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From: TSS (216-119-132-53.ipset12.wt.net)
Subject: Man with suspected vCJD treated in Dublin, a man in his early 20s who is very seriously ill
Date: October 23, 2004 at 7:51 am PST

Man with suspected vCJD treated in Dublin

By Joe Humphreys

A Dublin hospital is investigating the first suspected case of vCJD to emanate from within the State. The patient is understood to be a man in his early 20s who is very seriously ill.

A spokesperson for the hospital where he is being treated said last night: "There is a potential case of vCJD currently being investigated."

The spokesperson said that in the interests of the patient and the family, no other details, including the name of the hospital, would be released. The man's medical background is now being traced to establish whether or not he was a blood donor, or whether he may have received a blood transfusion in an operation.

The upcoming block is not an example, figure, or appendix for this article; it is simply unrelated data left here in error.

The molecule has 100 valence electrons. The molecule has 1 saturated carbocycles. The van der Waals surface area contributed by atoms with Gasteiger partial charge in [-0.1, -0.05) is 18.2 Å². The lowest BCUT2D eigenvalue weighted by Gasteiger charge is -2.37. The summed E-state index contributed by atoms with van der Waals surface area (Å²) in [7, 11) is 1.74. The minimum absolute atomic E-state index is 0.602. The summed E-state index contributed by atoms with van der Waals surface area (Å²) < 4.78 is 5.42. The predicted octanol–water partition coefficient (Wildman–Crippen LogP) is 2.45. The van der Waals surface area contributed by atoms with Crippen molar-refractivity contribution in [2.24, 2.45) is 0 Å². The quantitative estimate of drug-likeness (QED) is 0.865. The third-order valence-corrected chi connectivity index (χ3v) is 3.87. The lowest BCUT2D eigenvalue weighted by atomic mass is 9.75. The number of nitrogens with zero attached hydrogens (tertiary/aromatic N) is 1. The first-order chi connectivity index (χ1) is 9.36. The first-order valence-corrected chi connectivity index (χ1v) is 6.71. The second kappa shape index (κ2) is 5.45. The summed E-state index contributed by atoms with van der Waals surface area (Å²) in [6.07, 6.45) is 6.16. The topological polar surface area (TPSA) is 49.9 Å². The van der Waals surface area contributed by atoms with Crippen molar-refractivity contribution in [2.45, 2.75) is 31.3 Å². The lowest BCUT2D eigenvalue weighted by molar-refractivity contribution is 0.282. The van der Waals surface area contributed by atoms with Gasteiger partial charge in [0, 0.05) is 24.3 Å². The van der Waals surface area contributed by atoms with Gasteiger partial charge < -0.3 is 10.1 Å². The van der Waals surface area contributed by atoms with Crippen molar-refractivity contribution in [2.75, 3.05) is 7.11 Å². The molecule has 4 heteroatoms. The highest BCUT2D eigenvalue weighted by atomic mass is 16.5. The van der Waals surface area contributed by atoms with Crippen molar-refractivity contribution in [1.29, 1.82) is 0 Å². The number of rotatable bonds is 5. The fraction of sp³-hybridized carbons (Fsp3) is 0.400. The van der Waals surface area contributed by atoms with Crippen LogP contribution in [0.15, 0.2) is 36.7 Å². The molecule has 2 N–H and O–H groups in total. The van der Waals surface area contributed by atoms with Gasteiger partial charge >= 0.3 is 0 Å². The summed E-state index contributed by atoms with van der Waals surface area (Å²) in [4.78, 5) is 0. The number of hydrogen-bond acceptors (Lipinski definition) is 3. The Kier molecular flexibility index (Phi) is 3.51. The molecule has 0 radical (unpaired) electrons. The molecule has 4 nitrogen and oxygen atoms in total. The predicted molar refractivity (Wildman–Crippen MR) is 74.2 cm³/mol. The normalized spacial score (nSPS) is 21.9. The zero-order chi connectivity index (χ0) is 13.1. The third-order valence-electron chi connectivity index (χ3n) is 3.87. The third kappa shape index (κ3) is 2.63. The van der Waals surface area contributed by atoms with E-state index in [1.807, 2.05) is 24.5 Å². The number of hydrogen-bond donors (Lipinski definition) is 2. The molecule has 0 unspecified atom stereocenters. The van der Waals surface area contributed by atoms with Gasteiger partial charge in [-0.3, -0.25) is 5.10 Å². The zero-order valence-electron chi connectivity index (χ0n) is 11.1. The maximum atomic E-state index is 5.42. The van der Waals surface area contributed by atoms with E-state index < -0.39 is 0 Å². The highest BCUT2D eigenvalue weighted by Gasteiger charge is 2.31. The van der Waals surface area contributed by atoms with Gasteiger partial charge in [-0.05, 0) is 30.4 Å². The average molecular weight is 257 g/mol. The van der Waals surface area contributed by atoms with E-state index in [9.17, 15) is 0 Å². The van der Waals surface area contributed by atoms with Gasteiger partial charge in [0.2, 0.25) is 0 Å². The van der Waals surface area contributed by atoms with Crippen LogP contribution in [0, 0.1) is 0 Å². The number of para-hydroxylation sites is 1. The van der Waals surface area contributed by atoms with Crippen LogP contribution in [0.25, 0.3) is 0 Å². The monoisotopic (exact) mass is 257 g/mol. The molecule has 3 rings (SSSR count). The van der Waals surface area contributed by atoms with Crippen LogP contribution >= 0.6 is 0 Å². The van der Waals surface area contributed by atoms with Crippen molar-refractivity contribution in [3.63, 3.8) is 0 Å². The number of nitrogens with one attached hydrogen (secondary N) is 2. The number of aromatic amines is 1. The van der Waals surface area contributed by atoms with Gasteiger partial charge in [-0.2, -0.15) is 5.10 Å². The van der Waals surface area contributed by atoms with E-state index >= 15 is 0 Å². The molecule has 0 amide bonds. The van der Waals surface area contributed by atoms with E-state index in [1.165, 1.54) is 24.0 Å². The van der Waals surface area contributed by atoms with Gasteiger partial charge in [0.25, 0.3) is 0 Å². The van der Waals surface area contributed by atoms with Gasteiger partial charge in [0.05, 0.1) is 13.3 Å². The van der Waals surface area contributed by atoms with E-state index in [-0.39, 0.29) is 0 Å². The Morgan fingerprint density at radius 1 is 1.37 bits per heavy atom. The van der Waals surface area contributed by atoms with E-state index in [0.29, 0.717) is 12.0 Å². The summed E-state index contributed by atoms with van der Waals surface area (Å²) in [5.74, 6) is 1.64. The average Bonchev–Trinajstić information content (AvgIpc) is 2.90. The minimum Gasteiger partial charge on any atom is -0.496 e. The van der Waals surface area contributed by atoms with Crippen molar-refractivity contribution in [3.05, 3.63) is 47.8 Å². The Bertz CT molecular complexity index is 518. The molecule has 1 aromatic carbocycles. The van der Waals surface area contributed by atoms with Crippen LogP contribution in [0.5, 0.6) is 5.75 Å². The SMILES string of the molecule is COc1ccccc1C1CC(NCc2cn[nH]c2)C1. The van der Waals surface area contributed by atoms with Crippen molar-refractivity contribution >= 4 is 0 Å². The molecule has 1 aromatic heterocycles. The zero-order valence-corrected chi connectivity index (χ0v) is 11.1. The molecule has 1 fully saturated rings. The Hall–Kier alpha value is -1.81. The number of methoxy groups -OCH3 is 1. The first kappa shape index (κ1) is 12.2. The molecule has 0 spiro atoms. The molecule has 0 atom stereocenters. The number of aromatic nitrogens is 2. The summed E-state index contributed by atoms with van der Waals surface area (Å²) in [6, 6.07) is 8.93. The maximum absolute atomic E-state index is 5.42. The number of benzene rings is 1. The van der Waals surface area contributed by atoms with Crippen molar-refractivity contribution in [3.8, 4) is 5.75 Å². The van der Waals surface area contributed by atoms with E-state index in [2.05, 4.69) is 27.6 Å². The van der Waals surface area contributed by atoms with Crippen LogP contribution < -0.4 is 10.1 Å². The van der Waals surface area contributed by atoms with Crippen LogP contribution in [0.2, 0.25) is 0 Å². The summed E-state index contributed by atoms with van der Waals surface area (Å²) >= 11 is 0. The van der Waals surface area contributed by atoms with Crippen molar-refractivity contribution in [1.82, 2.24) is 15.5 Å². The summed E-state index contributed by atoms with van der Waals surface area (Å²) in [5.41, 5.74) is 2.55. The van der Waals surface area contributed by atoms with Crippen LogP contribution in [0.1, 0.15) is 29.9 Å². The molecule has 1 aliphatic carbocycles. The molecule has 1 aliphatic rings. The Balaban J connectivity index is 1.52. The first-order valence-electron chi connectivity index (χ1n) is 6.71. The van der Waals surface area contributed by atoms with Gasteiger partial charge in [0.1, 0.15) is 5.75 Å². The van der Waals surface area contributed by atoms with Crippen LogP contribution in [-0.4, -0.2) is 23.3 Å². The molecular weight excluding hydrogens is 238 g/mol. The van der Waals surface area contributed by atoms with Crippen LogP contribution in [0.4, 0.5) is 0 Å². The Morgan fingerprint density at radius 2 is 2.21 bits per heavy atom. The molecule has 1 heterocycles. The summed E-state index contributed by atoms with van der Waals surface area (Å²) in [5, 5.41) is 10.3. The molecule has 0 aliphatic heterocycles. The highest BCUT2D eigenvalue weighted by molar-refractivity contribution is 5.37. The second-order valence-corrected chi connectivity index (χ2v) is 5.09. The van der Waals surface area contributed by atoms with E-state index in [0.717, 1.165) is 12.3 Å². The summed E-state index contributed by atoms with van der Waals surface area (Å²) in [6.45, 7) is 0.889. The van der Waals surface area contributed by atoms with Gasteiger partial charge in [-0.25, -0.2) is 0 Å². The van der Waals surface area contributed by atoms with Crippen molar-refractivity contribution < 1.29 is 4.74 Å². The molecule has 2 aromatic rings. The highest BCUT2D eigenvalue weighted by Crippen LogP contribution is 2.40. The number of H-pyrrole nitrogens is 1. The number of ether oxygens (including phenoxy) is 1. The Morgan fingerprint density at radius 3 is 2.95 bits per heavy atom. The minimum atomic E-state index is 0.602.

Transfusion experts believe there is a potential for vCJD to be transmitted through blood and blood products. However, contaminated beef was the cause of most confirmed cases of the disease in the UK. Only one person, a woman who had lived for a lengthy period in the UK, has been diagnosed in the Republic with vCJD, the human form of mad-cow disease.

It is understood the man at the centre of the investigation had not resided in the United Kingdom. If the diagnosis is confirmed, it is believed he would be the first indigenous case of vCJD in the Republic.

The revelation comes just weeks after the Irish Blood Transfusion Service (IBTS) announced new donor controls to reduce the risk of vCJD transmission in the State. From next month, the IBTS will not take any donations from people who lived in Britain for more than a year between 1980 and 1996.

Dr Joan O'Riordan, consultant haematologist with the IBTS, said last month it was "highly unlikely" vCJD was circulating in the Irish blood supply, noting Ireland had about 0.5 per cent of the overall risk in the UK because of the measures the IBTS had taken in terms of reducing its donor pool.


© The Irish Times
http://www.ireland.com/newspaper/front/2004/1023/2636914133HMCJD.htmltss





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